I was still waiting for parcels to arrive at Inver so headed back that way, and the fog came back again with a vengeance. Apparently after a good day's sunshine the warmth brings in a sea fog which usually lasts for days rather than hours.
Through the mist the Highland cattle who had kept themselves concealed in the winter winds now spent all day munching grass, and I think Stealth Cow had produced a baby
Morning View from Thebus' Window
Inver Cattle and Castle through the mist
Stealth Cow with Stealth Cow Mark II ?
Getting Foggier and Foggier
Finally - Horray – the fog lifted. I went up to the nice old post office to do some post officey things then headed of to Helmsdale.
From Dunbeath to Helmsdale is a most picturesque run as you are travelling with the open sea on one side and the golden gorse covered hills on the other, and even though the sun wasn’t actually shining when I started out, it felt as though it was from the brightness of the massed flowers. Berriedale is a wonderful part of the road as it hairpins down to where Berriedale Water and Langwell Water meet just before they empty into the sea.
The grass was showing greener and greener, and the sycamore trees were coming into leaf with an almost fluorescent green. Long legged lambs were gambling in the fields, or rushing back to their Mums on seeing Thebus – whether it was the lambs rushing in alarm or the Mum's calling them back in alarm I am not sure.
This seemed a softer part of the countryside, perhaps because it was lower in the river valley and there were a lot more trees clustering round the riversides. The fishemen, and women sometimes, were out in force so it must have been a good stretch for anglers.
As it was nearly one I stopped for some lunch, having a sandwich of seeded brown bread spread with crème fraiche and Moroccan spiced mustard topped with a large slice of proper ham, not the reconstituted slop re-shaped to look like ham, and passed off as such by the supermarket chains, plus a few small sweet tomatoes and some crispy lettuce, followed by a banana and some yoghurt and honey, and a nice cup of freshly brewed ground coffee to finish. My lunch was ready and served within less than ten minutes of feeling peckish, and prepared and eaten off a paper napkin there was no washing up to do. The whole meal costing well under two pounds, zinging with freshness, no waiting for service, dogs welcomed and a fabulous view of a salmon river with a flock of martins swooping low to catch flies. What's not to like about travelling in a motor-home.
Nice Spot for Lunch
I had intended stopping when we reached the north coast but we had made such good time that I thought I would press on to Durness. Turning west after our cross country route we now started following the sea again with a selection of fine sandy beaches and bays. Then up over the high moors, and suddenly the first of the big mountains in the distance.
I said earlier that I had come to Scotland with no real preconceptions, but now I realised that I had, and that this image was hidden at the back of my mind as to what Scotland was like. I think they were Ben Hope and Ben Lloyd amongst others. Probably they are Munros. Many years ago someone was chatting about 'Bagging a Munro' and I had visions of some antlered beasty hanging on his trophy room wall. But of course, as I now know a Munroe is a mountain, named after Sir Hugh Munro, who made a list of all mountains in Scotland over 3000 ft high, the best known being Ben Nevis which is the highest mountain in the British Isles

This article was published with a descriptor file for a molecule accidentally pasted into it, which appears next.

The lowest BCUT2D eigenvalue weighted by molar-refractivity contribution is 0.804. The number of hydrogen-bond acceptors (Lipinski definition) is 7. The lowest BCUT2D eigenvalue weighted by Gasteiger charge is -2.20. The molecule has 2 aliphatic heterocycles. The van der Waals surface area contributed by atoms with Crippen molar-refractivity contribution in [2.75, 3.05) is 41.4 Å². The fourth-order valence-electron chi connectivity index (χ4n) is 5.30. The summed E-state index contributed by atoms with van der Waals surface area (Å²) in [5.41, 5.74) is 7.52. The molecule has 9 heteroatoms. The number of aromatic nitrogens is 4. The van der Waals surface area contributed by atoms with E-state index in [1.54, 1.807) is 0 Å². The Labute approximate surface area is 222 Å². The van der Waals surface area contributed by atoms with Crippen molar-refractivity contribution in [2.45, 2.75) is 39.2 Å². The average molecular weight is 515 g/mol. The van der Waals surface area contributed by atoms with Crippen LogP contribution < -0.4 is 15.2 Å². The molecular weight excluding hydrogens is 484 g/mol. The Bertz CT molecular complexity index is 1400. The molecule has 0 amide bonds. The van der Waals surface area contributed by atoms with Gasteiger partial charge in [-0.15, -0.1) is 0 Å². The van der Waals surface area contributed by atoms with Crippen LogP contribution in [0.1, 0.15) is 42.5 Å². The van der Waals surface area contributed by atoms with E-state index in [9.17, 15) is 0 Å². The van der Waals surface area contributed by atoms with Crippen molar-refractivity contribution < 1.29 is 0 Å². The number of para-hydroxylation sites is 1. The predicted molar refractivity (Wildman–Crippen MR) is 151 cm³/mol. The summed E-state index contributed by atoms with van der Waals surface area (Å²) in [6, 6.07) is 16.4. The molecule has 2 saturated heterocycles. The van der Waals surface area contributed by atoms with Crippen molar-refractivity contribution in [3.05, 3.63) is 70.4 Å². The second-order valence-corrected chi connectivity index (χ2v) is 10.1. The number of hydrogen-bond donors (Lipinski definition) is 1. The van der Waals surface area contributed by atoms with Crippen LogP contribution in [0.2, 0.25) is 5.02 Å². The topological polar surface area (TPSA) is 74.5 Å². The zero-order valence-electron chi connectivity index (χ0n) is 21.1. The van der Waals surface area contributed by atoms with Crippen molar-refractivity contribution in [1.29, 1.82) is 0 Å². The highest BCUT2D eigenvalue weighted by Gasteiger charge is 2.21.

My first glimpse of what I imagined Scottish Mountains looked like
I think they were Ben Hope and Ben Lloyd
From then on it was just views at every bend it the road. I took so many photos I can hardly remember which place was which, each view seeming more stunning than the last, but one thing was certain, it was all lovely....... and the clouds!!!!!! Just amazing !
Who? On God's Earth, would feel the need
to dump rubbish in such a beautiful place
Having crossed the higher ground we then dropped down to follow the coast road again
The beaches along the northern coast were very beautiful with wide stretches of creamy sand and white-topped breakers crashing in, but one of the nicest, if not the nicest was the one at which I had booked to spend a couple of days waiting for post to catch me up.
Small Cove on the way to Durness
The Sango Sands Caravan Park at Durness is very spacious, with nice wide roads, making for easy access, something not often available on caravan sites where every inch of space tends to be used. I don't often use the facilities provided – I make an exception of course at Inver Caravan Park, which I think probably has better facilities than most homes, but Durness had good access for me to fill with water and empty Thebus' tanks, something else which is not always as easy as one might imagine, most of the sites having been designed with something other than an American RV in mind. There was a shop on one side, and a pub on the other, though both a far enough distance away to be no bother whatsoever.
Watching the tides coming in and going out, and the waves thundering and crashing against the rocks and cliffs was endlessly fascinating. The beach looked stunning, but I was still recovering from my day at Whaligoe steps, so we just had a walk along the soft grassy dunes at the top of the cliffs
Evening View from Thebus' window at Sango Sands Campsite
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Crossing a Causeway